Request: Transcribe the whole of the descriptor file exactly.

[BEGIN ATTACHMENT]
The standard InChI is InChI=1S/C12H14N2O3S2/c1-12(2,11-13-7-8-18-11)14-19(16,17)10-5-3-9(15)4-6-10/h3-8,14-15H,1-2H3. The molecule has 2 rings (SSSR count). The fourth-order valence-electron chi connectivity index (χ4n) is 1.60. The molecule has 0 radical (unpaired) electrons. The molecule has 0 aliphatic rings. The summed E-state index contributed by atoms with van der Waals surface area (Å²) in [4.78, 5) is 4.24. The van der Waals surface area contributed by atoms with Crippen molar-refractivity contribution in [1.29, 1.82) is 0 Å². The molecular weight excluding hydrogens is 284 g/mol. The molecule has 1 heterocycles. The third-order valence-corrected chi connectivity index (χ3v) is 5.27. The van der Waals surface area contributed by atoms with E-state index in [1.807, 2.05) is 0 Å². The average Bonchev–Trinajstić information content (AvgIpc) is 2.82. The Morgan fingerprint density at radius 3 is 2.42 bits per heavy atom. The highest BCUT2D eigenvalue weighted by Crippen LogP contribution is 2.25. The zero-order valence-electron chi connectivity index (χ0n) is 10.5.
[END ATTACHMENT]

The standard InChI is InChI=1S/C12H14N2O3S2/c1-12(2,11-13-7-8-18-11)14-19(16,17)10-5-3-9(15)4-6-10/h3-8,14-15H,1-2H3. The molecule has 2 rings (SSSR count). The fourth-order valence-electron chi connectivity index (χ4n) is 1.60. The molecule has 0 radical (unpaired) electrons. The molecule has 0 aliphatic rings. The summed E-state index contributed by atoms with van der Waals surface area (Å²) in [4.78, 5) is 4.24. The van der Waals surface area contributed by atoms with Crippen molar-refractivity contribution in [1.29, 1.82) is 0 Å². The molecular weight excluding hydrogens is 284 g/mol. The molecule has 1 heterocycles. The third-order valence-corrected chi connectivity index (χ3v) is 5.27. The van der Waals surface area contributed by atoms with E-state index in [1.807, 2.05) is 0 Å². The average Bonchev–Trinajstić information content (AvgIpc) is 2.82. The Morgan fingerprint density at radius 3 is 2.42 bits per heavy atom. The highest BCUT2D eigenvalue weighted by Crippen LogP contribution is 2.25. The zero-order valence-electron chi connectivity index (χ0n) is 10.5.